Poems

Jul. 21st, 2017 12:00 am
redrover: (Default)
Poems I Managed to Choke Out

Last Time - July 2017

Cemteries Untended )

Who )
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Untitled, 2010 )

Last Time

Jul. 20th, 2017 11:34 pm
redrover: (Default)
Let me tell you something about time:

Time isn't your friend.

Time ran out on you when you were sitting down to a nice dinner,
leaving you to pay a bill that somehow included two extra bottles of wine.

And may I remind you:
When you said you wished you had more time,
It turned up stick thin and starving,
turned the bananas black and the bread green
and shut off your morning alarm before sneaking out through the window.

Maybe it didn't take your last twenty dollars on the way out,
but it made you forget where you left your wallet.

When your best friend's birthday rolled around,
Time had nothing interesting to say for hours
The last one to leave the party
(Remember, it arrived an hour early, while you were still trying to get dressed
You had a million things to do
And then you also had to entertain the concept of Time
like some kind of existential crisis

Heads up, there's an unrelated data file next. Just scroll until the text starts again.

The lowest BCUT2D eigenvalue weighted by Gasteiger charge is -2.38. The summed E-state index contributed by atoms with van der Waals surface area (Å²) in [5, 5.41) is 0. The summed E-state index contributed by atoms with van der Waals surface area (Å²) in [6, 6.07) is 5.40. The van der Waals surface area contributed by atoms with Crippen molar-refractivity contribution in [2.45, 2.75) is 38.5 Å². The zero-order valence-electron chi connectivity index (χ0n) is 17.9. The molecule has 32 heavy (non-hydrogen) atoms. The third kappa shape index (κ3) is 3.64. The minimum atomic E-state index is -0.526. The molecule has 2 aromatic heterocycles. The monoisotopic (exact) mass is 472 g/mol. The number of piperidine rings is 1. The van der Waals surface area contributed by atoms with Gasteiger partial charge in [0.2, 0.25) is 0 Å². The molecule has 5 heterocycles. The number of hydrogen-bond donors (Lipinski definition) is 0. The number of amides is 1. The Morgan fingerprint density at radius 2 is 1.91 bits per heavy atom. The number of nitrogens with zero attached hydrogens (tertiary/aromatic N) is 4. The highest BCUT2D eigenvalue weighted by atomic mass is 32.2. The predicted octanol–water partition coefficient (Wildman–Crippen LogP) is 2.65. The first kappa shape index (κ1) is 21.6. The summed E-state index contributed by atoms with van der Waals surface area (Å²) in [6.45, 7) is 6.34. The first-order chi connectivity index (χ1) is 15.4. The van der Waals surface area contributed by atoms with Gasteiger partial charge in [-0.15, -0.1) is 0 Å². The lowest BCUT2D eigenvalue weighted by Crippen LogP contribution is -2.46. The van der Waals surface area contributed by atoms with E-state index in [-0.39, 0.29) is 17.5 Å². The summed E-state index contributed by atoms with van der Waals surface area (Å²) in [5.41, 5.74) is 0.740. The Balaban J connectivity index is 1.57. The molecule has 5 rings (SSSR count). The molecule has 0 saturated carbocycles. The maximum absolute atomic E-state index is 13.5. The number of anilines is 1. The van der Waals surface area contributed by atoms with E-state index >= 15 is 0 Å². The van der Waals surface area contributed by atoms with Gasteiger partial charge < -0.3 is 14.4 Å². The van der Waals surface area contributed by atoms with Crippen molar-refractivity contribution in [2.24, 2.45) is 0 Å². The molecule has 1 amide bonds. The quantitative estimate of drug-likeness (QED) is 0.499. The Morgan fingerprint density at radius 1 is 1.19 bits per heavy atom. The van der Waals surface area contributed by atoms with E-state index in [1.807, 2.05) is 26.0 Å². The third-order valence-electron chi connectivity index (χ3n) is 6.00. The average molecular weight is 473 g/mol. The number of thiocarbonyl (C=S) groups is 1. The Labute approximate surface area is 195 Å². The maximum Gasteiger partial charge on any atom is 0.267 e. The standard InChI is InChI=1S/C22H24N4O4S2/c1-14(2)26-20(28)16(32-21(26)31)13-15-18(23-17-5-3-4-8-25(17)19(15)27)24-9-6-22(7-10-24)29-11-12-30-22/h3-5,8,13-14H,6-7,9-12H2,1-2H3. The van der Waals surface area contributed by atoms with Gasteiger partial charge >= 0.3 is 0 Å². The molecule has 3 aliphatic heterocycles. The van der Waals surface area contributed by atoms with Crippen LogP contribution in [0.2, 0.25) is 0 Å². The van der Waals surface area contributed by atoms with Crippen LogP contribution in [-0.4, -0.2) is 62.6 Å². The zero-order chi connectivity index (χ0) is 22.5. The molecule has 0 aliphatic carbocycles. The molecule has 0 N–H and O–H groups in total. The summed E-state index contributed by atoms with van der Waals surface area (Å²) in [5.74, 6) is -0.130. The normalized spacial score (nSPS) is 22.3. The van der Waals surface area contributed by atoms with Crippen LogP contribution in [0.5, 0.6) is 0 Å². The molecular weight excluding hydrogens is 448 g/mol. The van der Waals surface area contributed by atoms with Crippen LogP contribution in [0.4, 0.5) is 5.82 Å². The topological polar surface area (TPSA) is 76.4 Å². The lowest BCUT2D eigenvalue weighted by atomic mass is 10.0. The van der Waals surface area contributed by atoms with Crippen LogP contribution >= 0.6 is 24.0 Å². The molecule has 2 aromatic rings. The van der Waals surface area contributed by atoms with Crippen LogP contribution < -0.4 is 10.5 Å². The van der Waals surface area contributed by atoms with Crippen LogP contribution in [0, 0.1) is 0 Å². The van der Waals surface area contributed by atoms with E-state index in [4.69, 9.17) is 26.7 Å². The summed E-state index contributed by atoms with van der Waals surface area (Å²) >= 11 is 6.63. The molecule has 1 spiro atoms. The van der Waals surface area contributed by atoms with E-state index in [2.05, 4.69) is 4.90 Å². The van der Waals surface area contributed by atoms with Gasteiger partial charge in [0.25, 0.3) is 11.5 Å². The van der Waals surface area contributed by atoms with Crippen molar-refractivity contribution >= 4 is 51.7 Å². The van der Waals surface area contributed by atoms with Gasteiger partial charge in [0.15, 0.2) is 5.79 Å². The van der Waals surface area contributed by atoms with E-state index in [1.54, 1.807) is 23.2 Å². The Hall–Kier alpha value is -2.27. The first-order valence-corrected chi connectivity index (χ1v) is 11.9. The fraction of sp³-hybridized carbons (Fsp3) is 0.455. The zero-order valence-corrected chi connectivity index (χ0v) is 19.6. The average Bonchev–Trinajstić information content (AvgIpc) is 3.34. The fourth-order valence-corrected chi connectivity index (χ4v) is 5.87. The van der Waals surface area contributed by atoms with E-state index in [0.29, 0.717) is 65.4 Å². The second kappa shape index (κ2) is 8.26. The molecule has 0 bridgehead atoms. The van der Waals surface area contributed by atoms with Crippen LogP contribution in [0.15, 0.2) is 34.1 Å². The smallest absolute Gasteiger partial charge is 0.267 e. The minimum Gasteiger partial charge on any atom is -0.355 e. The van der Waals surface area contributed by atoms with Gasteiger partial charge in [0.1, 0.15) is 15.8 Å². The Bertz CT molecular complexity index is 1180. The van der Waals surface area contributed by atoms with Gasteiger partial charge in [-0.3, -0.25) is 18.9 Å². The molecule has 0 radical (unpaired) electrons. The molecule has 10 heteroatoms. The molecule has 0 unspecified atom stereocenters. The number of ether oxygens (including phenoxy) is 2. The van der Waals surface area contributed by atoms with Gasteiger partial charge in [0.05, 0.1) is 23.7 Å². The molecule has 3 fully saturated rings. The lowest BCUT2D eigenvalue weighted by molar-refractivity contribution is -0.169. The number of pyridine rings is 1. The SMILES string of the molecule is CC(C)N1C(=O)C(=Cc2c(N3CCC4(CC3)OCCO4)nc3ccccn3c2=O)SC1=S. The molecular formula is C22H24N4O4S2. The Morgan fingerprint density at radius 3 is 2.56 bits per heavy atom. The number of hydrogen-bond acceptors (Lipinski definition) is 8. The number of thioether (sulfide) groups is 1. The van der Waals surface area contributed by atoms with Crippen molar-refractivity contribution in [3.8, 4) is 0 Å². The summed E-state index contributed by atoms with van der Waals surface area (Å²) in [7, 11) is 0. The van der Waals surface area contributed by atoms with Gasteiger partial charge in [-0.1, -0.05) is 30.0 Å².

that couldn't even be bothered to run the vacuum for you while it followed you from room to room.)
Its midnight date came and went while
Time droned on and on
and you looked around for any escape from the monotony.
You had to be rescued.

Time was a little kid dragging its feet
When all you wanted was to get from Monday to Friday
From a morning at work to an evening having fun
being young, being in love, being drunk, being new
But there it was
Making a ticking sound every second for no other reason than to make you
Very
Aware
Of
How
Slowly
It
Was
Moving, then
Slipping off behind some dumpsters on Friday afternoon, vanishing for the whole goddamn weekend and leaving you wondering where it went.

Time plays tricks on us all, but maybe you more than most.

It sure moved fast enough between spring and fall, too. You know:
When all you wanted was for time to stop
And maybe let you enjoy that vacation that you arranged down to the minute
Time delayed your flight, lost you your reservation, and spent the whole trip
Pretending to be an Olympic sprinter -
Ruined all your plans and
still
you wished you'd had more time.

Time was always running out, wearing thin, growing short, growing long, on your hands, on your mind, eating at you, fleeting, flowing, too much, too little, never exactly what you wanted.

Never enough.

I wish you needed me
Like you said you needed time.
redrover: (pic#10444942)